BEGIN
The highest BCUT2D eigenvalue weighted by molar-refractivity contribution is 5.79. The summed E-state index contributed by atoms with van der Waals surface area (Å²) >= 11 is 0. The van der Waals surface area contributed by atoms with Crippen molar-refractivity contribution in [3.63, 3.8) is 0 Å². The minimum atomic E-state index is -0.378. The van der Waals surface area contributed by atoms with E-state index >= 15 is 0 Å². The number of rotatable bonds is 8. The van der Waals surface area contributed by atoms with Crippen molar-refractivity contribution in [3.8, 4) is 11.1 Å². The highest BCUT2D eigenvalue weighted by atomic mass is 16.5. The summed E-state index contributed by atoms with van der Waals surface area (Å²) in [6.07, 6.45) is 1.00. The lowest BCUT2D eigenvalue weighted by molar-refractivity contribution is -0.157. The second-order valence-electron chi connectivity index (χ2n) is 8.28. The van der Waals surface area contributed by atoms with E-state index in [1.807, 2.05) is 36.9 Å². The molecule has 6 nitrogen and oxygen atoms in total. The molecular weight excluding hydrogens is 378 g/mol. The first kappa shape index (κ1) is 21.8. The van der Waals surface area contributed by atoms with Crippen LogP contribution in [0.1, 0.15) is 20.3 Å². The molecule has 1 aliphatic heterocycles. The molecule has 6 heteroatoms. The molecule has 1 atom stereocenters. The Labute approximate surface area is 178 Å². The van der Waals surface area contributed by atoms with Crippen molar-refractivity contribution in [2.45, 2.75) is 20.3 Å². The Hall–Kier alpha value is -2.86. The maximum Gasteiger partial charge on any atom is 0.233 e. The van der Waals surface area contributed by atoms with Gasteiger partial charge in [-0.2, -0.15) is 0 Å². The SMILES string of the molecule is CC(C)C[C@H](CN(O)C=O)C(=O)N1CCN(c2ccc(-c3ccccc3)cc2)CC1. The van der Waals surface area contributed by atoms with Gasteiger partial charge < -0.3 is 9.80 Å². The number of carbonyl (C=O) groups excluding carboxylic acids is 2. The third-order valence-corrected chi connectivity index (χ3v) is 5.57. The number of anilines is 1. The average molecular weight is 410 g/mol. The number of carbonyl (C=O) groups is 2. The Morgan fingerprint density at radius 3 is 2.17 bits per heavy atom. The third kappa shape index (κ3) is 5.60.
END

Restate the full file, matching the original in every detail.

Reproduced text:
The highest BCUT2D eigenvalue weighted by molar-refractivity contribution is 5.79. The summed E-state index contributed by atoms with van der Waals surface area (Å²) >= 11 is 0. The van der Waals surface area contributed by atoms with Crippen molar-refractivity contribution in [3.63, 3.8) is 0 Å². The minimum atomic E-state index is -0.378. The van der Waals surface area contributed by atoms with E-state index >= 15 is 0 Å². The number of rotatable bonds is 8. The van der Waals surface area contributed by atoms with Crippen molar-refractivity contribution in [3.8, 4) is 11.1 Å². The highest BCUT2D eigenvalue weighted by atomic mass is 16.5. The summed E-state index contributed by atoms with van der Waals surface area (Å²) in [6.07, 6.45) is 1.00. The lowest BCUT2D eigenvalue weighted by molar-refractivity contribution is -0.157. The second-order valence-electron chi connectivity index (χ2n) is 8.28. The van der Waals surface area contributed by atoms with E-state index in [1.807, 2.05) is 36.9 Å². The molecule has 6 nitrogen and oxygen atoms in total. The molecular weight excluding hydrogens is 378 g/mol. The first kappa shape index (κ1) is 21.8. The van der Waals surface area contributed by atoms with Crippen LogP contribution in [0.1, 0.15) is 20.3 Å². The molecule has 1 aliphatic heterocycles. The molecule has 6 heteroatoms. The molecule has 1 atom stereocenters. The Labute approximate surface area is 178 Å². The van der Waals surface area contributed by atoms with Crippen molar-refractivity contribution in [2.45, 2.75) is 20.3 Å². The Hall–Kier alpha value is -2.86. The maximum Gasteiger partial charge on any atom is 0.233 e. The van der Waals surface area contributed by atoms with Gasteiger partial charge in [-0.2, -0.15) is 0 Å². The SMILES string of the molecule is CC(C)C[C@H](CN(O)C=O)C(=O)N1CCN(c2ccc(-c3ccccc3)cc2)CC1. The van der Waals surface area contributed by atoms with Gasteiger partial charge < -0.3 is 9.80 Å². The number of carbonyl (C=O) groups excluding carboxylic acids is 2. The third-order valence-corrected chi connectivity index (χ3v) is 5.57. The number of anilines is 1. The average molecular weight is 410 g/mol. The number of carbonyl (C=O) groups is 2. The Morgan fingerprint density at radius 3 is 2.17 bits per heavy atom. The third kappa shape index (κ3) is 5.60.